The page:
share• The relationship between music and the spiritual and emotionalaspects of healing is widely shared.• One thing united all three men - they shared a burninghatred of the political regime under which they lived.• Everywhere I turned in the dorm, there were white faces, except for two black students who shared a room.• You could share a taxi with me if you like.• Very rarely has such experience been shared amongst a wider group of communitypartners.• They share an interest in 16th centuryarchitecture.• None of us are close friends but we all share an interest in sport.• The rejoicing was not shared by the wearyinfantrymen who had just fought their way on to it.• Learning to share is a difficult process for toddlers.• We all share some of the blame for the accident.• We can share the cost of gas for the ride.• Judy and I shared the driving, so it wasn't too tiring.• She shares the job with another woman who also has a young child.• I have my own room, but we share the kitchen and bathroom.• We pay rent separately, but we share the other bills.• It's only fair that they should share the running costs of the car.• My husband and my mothershare the same birthday.• The more freewayaccess there is, the less San Franciscans have to share their streets with out-of-towners.• Sometimes this sharedunderstanding may lead to more practicalsolutions.• If you think it would help to share, we're here to listen.• Everybody brings a dish to share with everyone else.• I share your concern about this.share something with somebody• Do you mind sharing a room with Jenny?• Sonia shared a very touching story with the group.• You'll have to share your toys with your little brother.share ... responsibility• The four students and the staff work out the running of the household between them and share the responsibilities.• It is sometimes possible to arrange for both ministers to be at the ceremony, sharing the responsibility between them.• If he does, the Attorney-General will share the responsibility for his crimes.• Elers and Bayer will share the responsibilities of chiefexecutive.widely shared• Alternately, the same participative emphasis may be irrelevant in an organization in which power is already widely shared.• Helms' enthusiasm for Albright was widely shared.• However foolish they had come to seem, his instincts had been widely shared.• The relationship between music and the spiritual and emotional aspects of healing is widely shared.• This is our economicargument: a path to personal enrichment from the fruits of economic progress more widely shared.• This view is now widely shared.• It may well be a belief which has been and still is, widely shared by top industrialists themselves.• These four keyelements are well developed and widely shared within the research communities of every natural and appliedscience.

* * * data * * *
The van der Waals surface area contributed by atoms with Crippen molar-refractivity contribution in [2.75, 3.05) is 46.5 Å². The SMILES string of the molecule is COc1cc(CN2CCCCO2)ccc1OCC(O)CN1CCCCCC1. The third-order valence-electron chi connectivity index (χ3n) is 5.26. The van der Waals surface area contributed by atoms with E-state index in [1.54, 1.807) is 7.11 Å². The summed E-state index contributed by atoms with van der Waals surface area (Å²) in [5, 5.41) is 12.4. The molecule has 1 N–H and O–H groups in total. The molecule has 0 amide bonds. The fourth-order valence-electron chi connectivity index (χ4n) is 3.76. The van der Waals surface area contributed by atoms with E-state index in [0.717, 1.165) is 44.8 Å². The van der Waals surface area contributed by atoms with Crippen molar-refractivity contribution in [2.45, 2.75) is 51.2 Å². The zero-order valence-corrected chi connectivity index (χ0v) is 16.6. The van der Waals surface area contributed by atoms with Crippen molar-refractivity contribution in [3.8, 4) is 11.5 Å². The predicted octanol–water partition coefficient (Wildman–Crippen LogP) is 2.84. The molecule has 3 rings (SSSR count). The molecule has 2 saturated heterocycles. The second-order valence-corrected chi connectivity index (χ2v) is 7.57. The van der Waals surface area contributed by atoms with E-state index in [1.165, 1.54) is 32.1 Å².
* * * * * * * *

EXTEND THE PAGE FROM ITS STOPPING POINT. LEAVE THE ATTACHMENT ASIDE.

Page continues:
shareshare2 ●●●S1W1 noun1in a company [countable]BFS one of the equal parts into which the ownership of a company is dividedshare inWe’ve got shares in Allied Chemicals. →stock1(2)2part of something [singular]PART the part of something that you own or are responsible forshare of/inI gave them my share of the bill and left.a share in the profitsI do my share (=do my part) of the housework.3 →your (fair) share4 →share in something5 →house/flat share —sharing noun [uncountable] → the lion’s shareat lion(2), → timeshareCOLLOCATIONSverbshave/hold/own sharesA lot of the employees own shares in the company.buy/invest in sharesI bought some shares in British Gas five years ago.sell sharesThis isn’t a good time to sell shares.trade in/deal in shares (=buy and sell shares as a business)They make their money by trading in stocks and shares.shares rise/go up (=their value increases)The company’s shares rose 5.5p to 103p.shares fall/go down (=their value decreases)Shares fell sharply on the London Stock Market yesterday.share + NOUNshare priceThe company’s share price has continued to go down.share ownershipThe government tried to encourage wider share ownership.share dealing (=buying and selling shares as a business)He was convicted of illegal share dealing.